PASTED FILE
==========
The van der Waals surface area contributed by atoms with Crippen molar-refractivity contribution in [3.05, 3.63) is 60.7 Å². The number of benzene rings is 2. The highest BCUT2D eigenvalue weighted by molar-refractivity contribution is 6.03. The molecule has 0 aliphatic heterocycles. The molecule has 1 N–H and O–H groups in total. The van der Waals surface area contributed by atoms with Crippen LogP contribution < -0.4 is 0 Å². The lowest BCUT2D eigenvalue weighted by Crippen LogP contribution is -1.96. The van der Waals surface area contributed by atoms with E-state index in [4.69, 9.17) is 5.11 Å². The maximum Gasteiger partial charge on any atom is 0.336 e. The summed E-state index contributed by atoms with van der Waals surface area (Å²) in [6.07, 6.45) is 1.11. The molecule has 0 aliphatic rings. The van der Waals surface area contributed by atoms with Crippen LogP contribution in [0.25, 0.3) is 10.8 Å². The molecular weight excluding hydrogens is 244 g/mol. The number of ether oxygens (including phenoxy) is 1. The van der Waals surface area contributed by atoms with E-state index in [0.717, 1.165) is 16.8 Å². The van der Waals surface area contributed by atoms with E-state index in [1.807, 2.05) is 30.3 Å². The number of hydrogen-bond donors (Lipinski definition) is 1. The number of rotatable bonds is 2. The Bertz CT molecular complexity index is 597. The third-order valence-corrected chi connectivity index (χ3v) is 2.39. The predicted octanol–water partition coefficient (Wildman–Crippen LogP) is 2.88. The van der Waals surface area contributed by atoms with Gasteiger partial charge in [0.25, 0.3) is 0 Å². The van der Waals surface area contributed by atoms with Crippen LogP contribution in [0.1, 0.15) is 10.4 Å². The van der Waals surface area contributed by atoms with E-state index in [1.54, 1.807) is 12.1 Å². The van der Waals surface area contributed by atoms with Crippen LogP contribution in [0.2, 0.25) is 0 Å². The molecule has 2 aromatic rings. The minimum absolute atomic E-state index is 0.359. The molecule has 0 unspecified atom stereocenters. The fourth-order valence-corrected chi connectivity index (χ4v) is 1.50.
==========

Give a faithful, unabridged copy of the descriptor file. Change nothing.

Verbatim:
The van der Waals surface area contributed by atoms with Crippen molar-refractivity contribution in [3.05, 3.63) is 60.7 Å². The number of benzene rings is 2. The highest BCUT2D eigenvalue weighted by molar-refractivity contribution is 6.03. The molecule has 0 aliphatic heterocycles. The molecule has 1 N–H and O–H groups in total. The van der Waals surface area contributed by atoms with Crippen LogP contribution < -0.4 is 0 Å². The lowest BCUT2D eigenvalue weighted by Crippen LogP contribution is -1.96. The van der Waals surface area contributed by atoms with E-state index in [4.69, 9.17) is 5.11 Å². The maximum Gasteiger partial charge on any atom is 0.336 e. The summed E-state index contributed by atoms with van der Waals surface area (Å²) in [6.07, 6.45) is 1.11. The molecule has 0 aliphatic rings. The van der Waals surface area contributed by atoms with Crippen LogP contribution in [0.25, 0.3) is 10.8 Å². The molecular weight excluding hydrogens is 244 g/mol. The number of ether oxygens (including phenoxy) is 1. The van der Waals surface area contributed by atoms with E-state index in [0.717, 1.165) is 16.8 Å². The van der Waals surface area contributed by atoms with E-state index in [1.807, 2.05) is 30.3 Å². The number of hydrogen-bond donors (Lipinski definition) is 1. The number of rotatable bonds is 2. The Bertz CT molecular complexity index is 597. The third-order valence-corrected chi connectivity index (χ3v) is 2.39. The predicted octanol–water partition coefficient (Wildman–Crippen LogP) is 2.88. The van der Waals surface area contributed by atoms with Gasteiger partial charge in [0.25, 0.3) is 0 Å². The van der Waals surface area contributed by atoms with Crippen LogP contribution in [0.1, 0.15) is 10.4 Å². The van der Waals surface area contributed by atoms with E-state index in [1.54, 1.807) is 12.1 Å². The van der Waals surface area contributed by atoms with Crippen LogP contribution in [0.2, 0.25) is 0 Å². The molecule has 2 aromatic rings. The minimum absolute atomic E-state index is 0.359. The molecule has 0 unspecified atom stereocenters. The fourth-order valence-corrected chi connectivity index (χ4v) is 1.50.